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Jolivet • Shostakovich • Weinberg: Trumpet Concertos

Selina Ott (trumpet), Maria Radutu (piano); ORF Vienna RSO/Dirk Kaftan (Orfeo)

Our rating 
4.0 out of 5 star rating 4.0

Jolivet • Shostakovich • Weinberg
Jolivet: Concertino for Trumpet, String Orchestra and Piano; Rachmaninov: Do Not Sing, My Beauty (arr. trumpet and piano); Shostakovich: Piano Concerto No. 1; Weinberg: Trumpet Concerto
Selina Ott (trumpet), Maria Radutu (piano); ORF Vienna RSO/Dirk Kaftan
Orfeo C220011   60:07 mins


Although only in her early twenties, trumpeter Selina Ott has already released two highly praised recordings on Orfeo which focus on virtuoso Russian, Soviet and French repertoire. This third disc follows a similar path, but the musical qualities of the works on offer are far more substantial. The Weinberg Trumpet Concerto, premiered in 1968, is a real find, covering a surprisingly wide range of moods over its three movements, from playfulness and sardonicism in the opening ‘Etudes’, to a much more introverted even threatening atmosphere in the central ‘Episodes’. This movement’s dark character casts a shadow over the brilliant Finale entitled ‘Fanfares’ which opens with a solo trumpet cadenza peppered with witty quotes from Mahler’s Fifth Symphony, Mendelssohn’s Wedding March, Bizet’s Carmen, Rimsky-Korsakov’s The Golden Cockerel and Stravinsky’s Petrushka before wending its way into a nervy and emotionally equivocal conclusion. Ott negotiates all the considerable technical hurdles of the Weinberg with aplomb and receives committed support from the ORF Vienna Radio Symphony Orchestra under Dirk Kaftan.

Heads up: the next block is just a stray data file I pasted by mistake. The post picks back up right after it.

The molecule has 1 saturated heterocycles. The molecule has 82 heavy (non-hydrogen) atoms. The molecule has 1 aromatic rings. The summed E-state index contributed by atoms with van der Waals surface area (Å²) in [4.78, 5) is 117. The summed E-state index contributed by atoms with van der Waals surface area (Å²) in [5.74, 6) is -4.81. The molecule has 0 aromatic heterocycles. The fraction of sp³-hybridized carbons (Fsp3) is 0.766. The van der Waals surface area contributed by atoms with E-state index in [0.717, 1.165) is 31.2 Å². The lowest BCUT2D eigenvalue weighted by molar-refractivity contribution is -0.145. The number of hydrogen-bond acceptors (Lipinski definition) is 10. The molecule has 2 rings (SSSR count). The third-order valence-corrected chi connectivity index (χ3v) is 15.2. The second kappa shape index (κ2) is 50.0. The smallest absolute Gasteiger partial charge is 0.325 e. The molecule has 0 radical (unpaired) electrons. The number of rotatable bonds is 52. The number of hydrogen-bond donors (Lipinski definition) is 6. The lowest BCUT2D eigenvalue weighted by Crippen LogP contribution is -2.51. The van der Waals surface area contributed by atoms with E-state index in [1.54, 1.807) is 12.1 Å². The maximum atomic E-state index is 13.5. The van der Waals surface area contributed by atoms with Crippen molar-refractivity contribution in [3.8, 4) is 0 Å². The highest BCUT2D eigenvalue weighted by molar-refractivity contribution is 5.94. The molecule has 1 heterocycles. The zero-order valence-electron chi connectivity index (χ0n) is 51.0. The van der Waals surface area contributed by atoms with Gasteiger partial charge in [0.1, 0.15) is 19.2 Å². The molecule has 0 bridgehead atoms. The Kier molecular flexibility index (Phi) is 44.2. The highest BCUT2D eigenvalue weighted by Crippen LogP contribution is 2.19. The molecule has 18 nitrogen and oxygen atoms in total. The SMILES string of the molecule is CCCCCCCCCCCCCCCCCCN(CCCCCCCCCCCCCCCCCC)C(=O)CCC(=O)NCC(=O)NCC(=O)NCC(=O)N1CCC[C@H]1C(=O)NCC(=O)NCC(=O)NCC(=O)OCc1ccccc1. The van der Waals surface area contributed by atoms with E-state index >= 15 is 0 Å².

Romanian pianist Maria Radutu delivers the piano part of the Shostakovich with considerable brilliance in the outer movements, if not quite achieving the helter-skelter manic humour that’s projected by Boris Giltburg and the RLPO under Vasily Petrenko on Naxos. The recording of the Shostakovich is rather closely miked, allowing us to hear all the intricate inner details of the composer’s string writing, but sounding a little dry at times. Fortunately, this problem is far less noticeable in the Jolivet which receives a robust and highly charged performance.

Erik Levi

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